Working in the recruiting business, one quickly learns that each seemingly small detail can make a significant impact on an employer. Employers are bombarded by an influx of resumes, so they can afford to be picky.
When the hiring manager has pared his/her favorites down to two or three candidates, a simple thank you letter could be the factor that pushes one candidate ahead of the rest.
Company culture and personalities of interviewers vary from one organization to the next, so I can’t offer an archetypal thank-you letter guaranteed to woo any hiring manager. However, I can provide a few suggestions.
Managers differ in opinion when it comes to paper versus electronic. Usually, an e-mail is best. E-mails arrive sooner, and most professionals receive company e-mail to their cellular devices. However, if the organization is “old-fashioned,” consider a mailed letter. Never fax a thank you letter. However you choose to send it, send within forty-eight hours of the interview.
When writing a traditional letter, never write it by hand. Unless you have breathtaking penmanship, type the document in a standard, legible font.
Avoid patterned or colored stationary. Elle Woods, in Legally Blonde, may have charmed the admissions committee with pink scented paper, but trust us, you won’t. If tempted to throw a ream of the pink abomination in your basket next time you’re in Staples, don’t. In fact, don’t even glance in its direction. Grab the white—or cream—paper, and walk away. Remember, simple is professional and easy to read.
Whether choosing traditional or electronic post, the content of the letter should be the same.
The standard post-interview thank-you letter has three sections: thanking the interviewer, reminding him/her of your strengths, and showing your eagerness to initiate the next step.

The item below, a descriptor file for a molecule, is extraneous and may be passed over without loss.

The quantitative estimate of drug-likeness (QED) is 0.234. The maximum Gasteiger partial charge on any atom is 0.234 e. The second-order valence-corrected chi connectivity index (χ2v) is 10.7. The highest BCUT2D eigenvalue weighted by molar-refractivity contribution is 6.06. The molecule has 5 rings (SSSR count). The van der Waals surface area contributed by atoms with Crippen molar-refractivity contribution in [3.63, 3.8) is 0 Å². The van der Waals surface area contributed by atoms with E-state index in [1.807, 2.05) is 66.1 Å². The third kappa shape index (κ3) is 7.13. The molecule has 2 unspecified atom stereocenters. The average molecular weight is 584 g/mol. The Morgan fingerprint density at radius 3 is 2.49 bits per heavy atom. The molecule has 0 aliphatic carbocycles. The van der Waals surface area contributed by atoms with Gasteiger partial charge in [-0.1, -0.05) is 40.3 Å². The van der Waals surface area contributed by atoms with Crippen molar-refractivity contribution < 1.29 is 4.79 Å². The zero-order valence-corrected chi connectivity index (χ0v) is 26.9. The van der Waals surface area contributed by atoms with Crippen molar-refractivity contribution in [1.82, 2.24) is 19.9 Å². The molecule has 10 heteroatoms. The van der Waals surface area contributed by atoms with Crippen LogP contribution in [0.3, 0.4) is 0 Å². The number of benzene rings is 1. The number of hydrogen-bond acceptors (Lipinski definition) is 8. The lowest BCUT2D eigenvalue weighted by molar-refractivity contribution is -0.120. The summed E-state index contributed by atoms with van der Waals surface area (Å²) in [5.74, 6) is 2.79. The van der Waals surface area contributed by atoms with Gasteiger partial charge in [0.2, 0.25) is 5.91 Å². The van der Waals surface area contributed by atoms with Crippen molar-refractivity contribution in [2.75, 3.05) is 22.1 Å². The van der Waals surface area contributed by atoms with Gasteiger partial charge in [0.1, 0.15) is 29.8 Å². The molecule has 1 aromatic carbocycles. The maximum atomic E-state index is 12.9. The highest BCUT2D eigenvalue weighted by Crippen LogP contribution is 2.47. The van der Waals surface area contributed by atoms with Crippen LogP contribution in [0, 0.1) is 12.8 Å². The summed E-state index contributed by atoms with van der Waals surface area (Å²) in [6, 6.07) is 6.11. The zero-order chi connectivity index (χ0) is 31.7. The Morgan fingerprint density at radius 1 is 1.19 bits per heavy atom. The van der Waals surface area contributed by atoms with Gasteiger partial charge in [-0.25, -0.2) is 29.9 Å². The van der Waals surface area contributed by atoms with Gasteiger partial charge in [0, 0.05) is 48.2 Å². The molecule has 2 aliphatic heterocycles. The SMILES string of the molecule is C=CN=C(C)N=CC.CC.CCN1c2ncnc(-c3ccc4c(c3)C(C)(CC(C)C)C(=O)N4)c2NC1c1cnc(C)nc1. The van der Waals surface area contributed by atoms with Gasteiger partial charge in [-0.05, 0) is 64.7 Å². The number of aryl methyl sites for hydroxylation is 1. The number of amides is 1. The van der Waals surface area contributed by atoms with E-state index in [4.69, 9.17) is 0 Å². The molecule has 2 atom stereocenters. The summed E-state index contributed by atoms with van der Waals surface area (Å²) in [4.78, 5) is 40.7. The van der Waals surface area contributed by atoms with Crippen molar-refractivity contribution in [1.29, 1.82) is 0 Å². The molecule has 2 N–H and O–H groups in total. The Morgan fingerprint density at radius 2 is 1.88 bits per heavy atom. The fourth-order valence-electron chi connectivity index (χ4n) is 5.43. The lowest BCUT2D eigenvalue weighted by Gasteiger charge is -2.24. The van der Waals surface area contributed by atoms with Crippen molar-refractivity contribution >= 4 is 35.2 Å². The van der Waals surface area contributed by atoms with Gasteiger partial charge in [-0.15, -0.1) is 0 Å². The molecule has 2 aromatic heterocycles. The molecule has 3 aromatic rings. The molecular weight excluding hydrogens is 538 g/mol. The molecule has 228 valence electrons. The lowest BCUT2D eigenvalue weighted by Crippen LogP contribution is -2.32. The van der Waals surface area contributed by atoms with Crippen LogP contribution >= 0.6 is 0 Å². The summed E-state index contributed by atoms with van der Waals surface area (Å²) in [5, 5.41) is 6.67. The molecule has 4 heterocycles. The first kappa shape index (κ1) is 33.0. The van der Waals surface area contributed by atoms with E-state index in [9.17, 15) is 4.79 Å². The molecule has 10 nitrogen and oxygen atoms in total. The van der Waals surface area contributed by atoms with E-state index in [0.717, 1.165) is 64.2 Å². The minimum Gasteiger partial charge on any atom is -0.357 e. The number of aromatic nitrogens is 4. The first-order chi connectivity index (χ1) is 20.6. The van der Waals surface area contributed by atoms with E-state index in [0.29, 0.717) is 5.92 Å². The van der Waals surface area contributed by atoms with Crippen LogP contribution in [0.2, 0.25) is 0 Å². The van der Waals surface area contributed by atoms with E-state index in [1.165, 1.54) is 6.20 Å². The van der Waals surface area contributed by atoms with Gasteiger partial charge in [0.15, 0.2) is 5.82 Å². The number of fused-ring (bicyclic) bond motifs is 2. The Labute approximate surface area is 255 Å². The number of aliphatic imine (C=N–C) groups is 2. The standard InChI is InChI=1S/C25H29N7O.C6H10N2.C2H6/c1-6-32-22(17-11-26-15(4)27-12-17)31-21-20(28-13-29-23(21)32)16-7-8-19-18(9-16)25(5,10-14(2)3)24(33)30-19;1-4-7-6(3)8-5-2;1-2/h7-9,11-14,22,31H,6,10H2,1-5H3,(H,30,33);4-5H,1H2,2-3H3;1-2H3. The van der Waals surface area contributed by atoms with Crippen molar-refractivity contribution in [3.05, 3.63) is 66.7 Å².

1) Thanking the Interviewer:
As you are writing a thank-you letter, the thank-you section is most important. Thank the interviewer for his/her time and interest in you. Mention the aspects of the interview, the organization, and the position you like. Be specific.
2) Reiterating Your Strengths:
Remind the interviewer of key qualities that make you well-suited to this position. Address any reason for hesitation the manager may have had in hiring you, and briefly state any pertinent aspects of your background you were unable to discuss in the interview. Finally, demonstrate your potential value to the company by offering suggestions to business shortcomings the hiring manager raised during in your discussion. But, remember, this is a thank you letter. Be concise, and do not overpraise yourself.
3) Taking the Next Step:
Express your enthusiasm for moving forward in the hiring process, and share your excitement about the prospect of working at the company.
Your salutation should be formal, unless the interviewer specifically requests that you call him/her by his/her first name. Likewise, the closing should be professional. “Regards,” “Sincerely,” or “Thank you” are sensible.
Sharp Decisions wants to see you succeed. Our recruiters work directly with the hiring manager and receive specific feedback on the candidate’s strengths and weaknesses. We communicate those with our candidates, so they can accurately address the hiring manager’s concerns. The job market is a cold, hard world—don’t navigate it alone. Let us guide you through each step of the hiring process from editing the resume to sending that post-interview thank-you letter.
Check out the many open positions posted on our “Careers” page. Please visit www.sharpdecisions.com/careers/to find one that interests you.
As always, we want to hear from you! Send any questions or comments you have firstname.lastname@example.org. We look forward to hearing from you.